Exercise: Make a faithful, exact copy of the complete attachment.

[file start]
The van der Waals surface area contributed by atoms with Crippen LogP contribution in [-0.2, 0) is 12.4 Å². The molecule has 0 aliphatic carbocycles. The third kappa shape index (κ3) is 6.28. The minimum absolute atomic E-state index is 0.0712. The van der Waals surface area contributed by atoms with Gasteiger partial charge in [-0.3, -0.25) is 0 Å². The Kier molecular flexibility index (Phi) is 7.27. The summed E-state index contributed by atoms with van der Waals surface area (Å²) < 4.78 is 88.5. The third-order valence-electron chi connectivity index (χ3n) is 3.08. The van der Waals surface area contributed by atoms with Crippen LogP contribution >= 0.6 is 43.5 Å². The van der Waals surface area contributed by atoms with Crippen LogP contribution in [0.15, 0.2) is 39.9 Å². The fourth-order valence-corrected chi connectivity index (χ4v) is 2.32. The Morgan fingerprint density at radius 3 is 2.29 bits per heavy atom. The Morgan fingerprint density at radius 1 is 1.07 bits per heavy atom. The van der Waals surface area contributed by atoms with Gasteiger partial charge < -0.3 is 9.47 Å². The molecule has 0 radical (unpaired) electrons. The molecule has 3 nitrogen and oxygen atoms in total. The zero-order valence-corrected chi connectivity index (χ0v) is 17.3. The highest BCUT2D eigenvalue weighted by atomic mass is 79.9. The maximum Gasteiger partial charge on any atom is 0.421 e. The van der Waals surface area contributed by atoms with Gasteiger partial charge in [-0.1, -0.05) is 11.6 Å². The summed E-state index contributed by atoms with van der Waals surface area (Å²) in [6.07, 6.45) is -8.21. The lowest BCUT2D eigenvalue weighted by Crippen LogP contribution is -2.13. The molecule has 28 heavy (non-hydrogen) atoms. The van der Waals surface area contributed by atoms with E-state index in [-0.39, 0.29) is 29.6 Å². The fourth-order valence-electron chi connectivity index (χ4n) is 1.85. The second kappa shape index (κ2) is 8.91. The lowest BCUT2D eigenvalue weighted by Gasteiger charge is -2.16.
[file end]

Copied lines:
The van der Waals surface area contributed by atoms with Crippen LogP contribution in [-0.2, 0) is 12.4 Å². The molecule has 0 aliphatic carbocycles. The third kappa shape index (κ3) is 6.28. The minimum absolute atomic E-state index is 0.0712. The van der Waals surface area contributed by atoms with Gasteiger partial charge in [-0.3, -0.25) is 0 Å². The Kier molecular flexibility index (Phi) is 7.27. The summed E-state index contributed by atoms with van der Waals surface area (Å²) < 4.78 is 88.5. The third-order valence-electron chi connectivity index (χ3n) is 3.08. The van der Waals surface area contributed by atoms with Crippen LogP contribution >= 0.6 is 43.5 Å². The van der Waals surface area contributed by atoms with Crippen LogP contribution in [0.15, 0.2) is 39.9 Å². The fourth-order valence-corrected chi connectivity index (χ4v) is 2.32. The Morgan fingerprint density at radius 3 is 2.29 bits per heavy atom. The Morgan fingerprint density at radius 1 is 1.07 bits per heavy atom. The van der Waals surface area contributed by atoms with Gasteiger partial charge < -0.3 is 9.47 Å². The molecule has 0 radical (unpaired) electrons. The molecule has 3 nitrogen and oxygen atoms in total. The zero-order valence-corrected chi connectivity index (χ0v) is 17.3. The highest BCUT2D eigenvalue weighted by atomic mass is 79.9. The maximum Gasteiger partial charge on any atom is 0.421 e. The van der Waals surface area contributed by atoms with Gasteiger partial charge in [-0.1, -0.05) is 11.6 Å². The summed E-state index contributed by atoms with van der Waals surface area (Å²) in [6.07, 6.45) is -8.21. The lowest BCUT2D eigenvalue weighted by Crippen LogP contribution is -2.13. The molecule has 28 heavy (non-hydrogen) atoms. The van der Waals surface area contributed by atoms with E-state index in [-0.39, 0.29) is 29.6 Å². The fourth-order valence-electron chi connectivity index (χ4n) is 1.85. The second kappa shape index (κ2) is 8.91. The lowest BCUT2D eigenvalue weighted by Gasteiger charge is -2.16.